While talking about taxes isn’t particularly exciting or joyful, it’s necessary. So, there’s no point in trying to avoid the topic. From filling out the correct tax forms to complying with all the various rules, there’s a lot to consider, with the US tax code being far from easy to navigate. Indeed, many people joke it has more than 70,000 pages. And, while this is somewhat of an exaggeration, the code has grown considerably in length since it was first published in 1926. So, here’s a quick guide to help get you up to speed.
What exactly is the US tax code?
The Internal Revenue Code – or the ‘tax code’ to make life easier – contains the official, legally-binding tax rules set by Congress. This federal government document contains thousands of pages detailing the rules businesses and individuals must follow in remitting a percentage of their incomes to the federal or state government. These rules can be found in Title 26, Subtitle A of the U.S Code which set out the official laws of the United States. As we live in an increasingly digital age, this information can also be found online.
As the Internal Revenue Code is an official government document, you can be sure that it’s correct, up-to-date and hasn’t been modified by an outside source. That said, the tax code covers many long and difficult points that you might not understand which is why many people turn to official interpretations by the Internal Revenue Service (IRS). These are free and relatively concise in comparison. The IRS is also responsible for enforcing the code.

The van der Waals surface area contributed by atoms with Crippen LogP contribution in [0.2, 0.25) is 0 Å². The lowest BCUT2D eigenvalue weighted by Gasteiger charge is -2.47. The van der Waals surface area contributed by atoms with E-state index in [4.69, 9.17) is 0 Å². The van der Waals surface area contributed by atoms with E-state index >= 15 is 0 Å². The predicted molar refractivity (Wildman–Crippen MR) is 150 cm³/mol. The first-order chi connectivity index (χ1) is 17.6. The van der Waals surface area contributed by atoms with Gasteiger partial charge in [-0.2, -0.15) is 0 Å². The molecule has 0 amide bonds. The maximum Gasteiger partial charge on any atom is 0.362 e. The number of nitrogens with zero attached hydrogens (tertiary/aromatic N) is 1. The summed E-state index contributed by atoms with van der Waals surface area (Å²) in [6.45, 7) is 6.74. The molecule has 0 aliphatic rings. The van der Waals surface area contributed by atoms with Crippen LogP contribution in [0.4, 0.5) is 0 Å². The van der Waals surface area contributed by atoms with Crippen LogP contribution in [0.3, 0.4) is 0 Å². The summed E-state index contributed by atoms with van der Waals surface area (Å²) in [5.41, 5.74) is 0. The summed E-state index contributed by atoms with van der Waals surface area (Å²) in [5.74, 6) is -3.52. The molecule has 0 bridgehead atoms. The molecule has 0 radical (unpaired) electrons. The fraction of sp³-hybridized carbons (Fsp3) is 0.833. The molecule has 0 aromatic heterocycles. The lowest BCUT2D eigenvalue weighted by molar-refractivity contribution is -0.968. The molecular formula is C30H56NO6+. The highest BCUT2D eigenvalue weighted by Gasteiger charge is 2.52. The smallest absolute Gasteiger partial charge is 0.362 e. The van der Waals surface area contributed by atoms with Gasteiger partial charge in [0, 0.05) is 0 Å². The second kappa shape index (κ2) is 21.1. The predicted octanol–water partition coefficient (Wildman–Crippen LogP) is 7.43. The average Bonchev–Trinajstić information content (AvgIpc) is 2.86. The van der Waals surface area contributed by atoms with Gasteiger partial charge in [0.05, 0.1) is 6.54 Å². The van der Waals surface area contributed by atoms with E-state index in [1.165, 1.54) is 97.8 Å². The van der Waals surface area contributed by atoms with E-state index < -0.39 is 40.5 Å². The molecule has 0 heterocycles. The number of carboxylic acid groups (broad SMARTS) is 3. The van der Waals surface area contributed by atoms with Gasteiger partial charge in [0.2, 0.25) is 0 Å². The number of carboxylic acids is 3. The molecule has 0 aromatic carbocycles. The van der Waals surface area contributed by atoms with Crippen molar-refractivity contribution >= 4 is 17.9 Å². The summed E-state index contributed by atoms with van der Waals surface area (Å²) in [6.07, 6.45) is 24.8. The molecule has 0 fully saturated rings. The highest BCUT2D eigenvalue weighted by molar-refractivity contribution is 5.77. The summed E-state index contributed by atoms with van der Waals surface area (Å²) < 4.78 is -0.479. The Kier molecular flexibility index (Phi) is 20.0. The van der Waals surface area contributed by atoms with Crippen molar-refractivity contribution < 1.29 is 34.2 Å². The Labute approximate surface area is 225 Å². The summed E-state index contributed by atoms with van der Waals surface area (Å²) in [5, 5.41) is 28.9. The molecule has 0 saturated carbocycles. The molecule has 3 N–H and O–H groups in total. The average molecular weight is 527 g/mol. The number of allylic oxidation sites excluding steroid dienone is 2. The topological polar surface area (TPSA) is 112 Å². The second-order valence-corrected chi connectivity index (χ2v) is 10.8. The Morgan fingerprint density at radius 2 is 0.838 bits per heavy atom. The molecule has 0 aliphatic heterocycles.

Understanding the structure of the Internal Revenue Code
The Internal Revenue Code is broken down and organized into subtitles, chapters, subchapters and parts which cover various topics. This means you can simply skip to the part that interests you which is a good job considering the document’s length. Related sections are often cross-referenced to each other too. So, once you know the structure of the IRC, it’s actually pretty easy to find your way around.
The listed subtitles of the US tax code include:
A – Income Taxes
B – Estate & Gift Taxes
C – Employment Taxes
D – Misc. Excise Taxes
E – Alcohol and Tobacco Excise Taxes
F – Procedure & Administration
G – The Joint Committee on Taxation
H – Financing of Presidential Campaigns
I – Trust Fund Code
J – Coal Industry Health Benefits
K – Group Health Plan Benefits
Navigating to the information you need
If you head to the US tax code online and click on the first subtitle Income Taxes, you will then see various chapters such as Chapter 2 – Tax on Self-Employment Income. You can then head to a specific section such as ‘Rate of Tax’. This then details all the information you need to know. When broken down in such a way, the tax code seems far easier to manage.
What can be a little frustrating, however, is that the tax laws passed by Congress are often short with general principles. This means that a particular section of the code may only be a few sentences long. To help aid your understanding of what the laws mean, it’s wise to turn to the Department of the Treasury who interpret each code section with much longer, clearer explanations and specific examples.
While there’s no denying that the tax code is tedious, knowing the fundamentals will prevent tax violations and keep you on the right side of the law.